No. 6 Georgia women stay undefeated, 72-59 at TCUGeorgia guards Erika Ford (31) and Tiara Griffin (11) defend as TCU guard Zahna Medley (14) shoots in the first half of an NCAA women's college basketball game on Wednesday, Dec. 19, 2012, in Fort Worth, Texas. (AP Photo/Sharon Ellman)
FORT WORTH, Texas (AP) -- Erika Ford provided another quick scoring burst for sixth-ranked Georgia, and the Lady Bulldogs are still undefeated a dozen games into the season.
Ford scored 10 points in a span of just over 6 1/2 minutes midway through the first half, and her only other basket in the game was a 3-pointer in the second half to stifle a TCU rally, as Georgia won 72-59 on Wednesday night.
''That's what she does. Almost every game this year, she comes in and does two or three great, outstanding, immediate things that impact the game,'' Georgia coach Andy Landers said. ''She did it again tonight. It's crazy.''
The Lady Bulldogs were up only 10-9 before Ford, the sophomore guard who had checked in on the previous timeout, made a 3-pointer with 15:04 left in the first half. By time Ford had a steal and breakaway layup with 8:21 left, she had scored 10 points in a 15-3 run that stretched the lead to 25-12.
After TCU (5-4) pulled to 53-46 on Kamy Cole's 3-pointer with 9 1/2 minutes left in the game, part of a 22-8 run, TCU never got closer. Ford made a rainbow 3-pointer from the wing right after that.
Ford finished with 13 points, while Anne Marie Armstrong and Jasmine Hassell had 14 each. Hassell also had nine rebounds.
The Lady Bulldogs are 12-0 for the sixth time in Landers' 34 seasons. They played their final game before Christmas, and next are at Illinois on Dec. 28 in their last game before opening SEC play.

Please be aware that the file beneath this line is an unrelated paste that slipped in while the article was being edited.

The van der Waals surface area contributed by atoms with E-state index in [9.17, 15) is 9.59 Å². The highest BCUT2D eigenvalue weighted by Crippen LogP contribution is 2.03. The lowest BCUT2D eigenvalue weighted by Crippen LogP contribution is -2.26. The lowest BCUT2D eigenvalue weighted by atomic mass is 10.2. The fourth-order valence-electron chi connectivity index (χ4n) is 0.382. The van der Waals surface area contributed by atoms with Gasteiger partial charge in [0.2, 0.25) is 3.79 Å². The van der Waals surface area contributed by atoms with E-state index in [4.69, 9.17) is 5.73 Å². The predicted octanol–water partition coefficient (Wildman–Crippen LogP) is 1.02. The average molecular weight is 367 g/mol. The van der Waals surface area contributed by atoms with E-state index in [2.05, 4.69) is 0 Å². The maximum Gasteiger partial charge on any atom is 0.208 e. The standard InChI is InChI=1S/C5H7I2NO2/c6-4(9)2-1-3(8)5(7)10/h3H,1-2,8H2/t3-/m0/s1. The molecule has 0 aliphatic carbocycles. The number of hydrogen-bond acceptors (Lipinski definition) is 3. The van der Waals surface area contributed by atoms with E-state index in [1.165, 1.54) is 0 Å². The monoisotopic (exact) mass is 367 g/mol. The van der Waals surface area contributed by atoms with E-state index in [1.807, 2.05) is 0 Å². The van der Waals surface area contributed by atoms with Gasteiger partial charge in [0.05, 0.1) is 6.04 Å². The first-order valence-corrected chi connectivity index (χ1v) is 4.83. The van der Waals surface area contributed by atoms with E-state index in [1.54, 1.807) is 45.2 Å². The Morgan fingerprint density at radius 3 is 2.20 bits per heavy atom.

Georgia's best start-ever start was 16-0 to start the 2008-09 season when the current seniors were freshmen.
''They matched us pretty good with their defense, and really did a nice job with that for about probably 32 minutes. The first eight minutes we were able to get some things done,'' Landers said. ''We did a good job when we had an opportunity to do it. As they adjusted, we didn't adjust. We talked about that a little bit at halftime.''
Natalie Ventress had 19 points for Big 12 newcomer TCU (5-4), which had won five consecutive home games.
Donielle Breaux, the Kansas transfer playing only her second game for TCU, had 14 points. Latricia Lovings scored 10 for the Lady Frogs.
Ventress had a free throw and consecutive layups to spark to spark 22-8 run in the second half for the Lady Frogs. But Ford's 3-pointer came right after Cole, one of TCU's three freshman starters, hit from long range.
''They gave us fits all night,'' TCU coach Jeff Mittie said. ''Their size gave us fits and their physicality everywhere, on the perimeter and inside, gave us fits.''
TCU had 14 turnovers in the first half, but only seven after that when they outscored Georgia 38-34 in the final 20 minutes.
''It was a well-executed basketball game on their part, particularly the second half,'' Landers said.
''I thought our group really competed in the second half,'' Mittie said. ''Once we were able to take care of the basketball it gave us a chance to have some offense and that was much better in the second half.''
TCU plays the third of five consecutive home games Saturday, then has one more game before its first Big 12 game Jan. 2 against defending national champion and third-ranked Baylor.
Ventress had 10 of TCU's first 12 points, including a 3-pointer that was their only basket during the first-half run that put Georgia ahead by double figures to stay until midway through the second half.
The Lady Frogs are 3-7 in home games against Top 10 teams in Mittie's 14 seasons. They had won two of the previous three, including a win over third-ranked Maryland in 2008 and win over No. 5 Texas A&M the next year.
And they competed for a while with the Lady Bulldogs, a team with three senior starters and similar to what they will face in the Big 12.
''How do we stack up? I don't know. Georgia is very deserving of their ranking. That's a veteran team,'' Mittie said. ''When we cut it to seven, they didn't look rattled yet. They quickly answered that. But I was proud of our kids because when they made plays, we made some plays to stay in it.''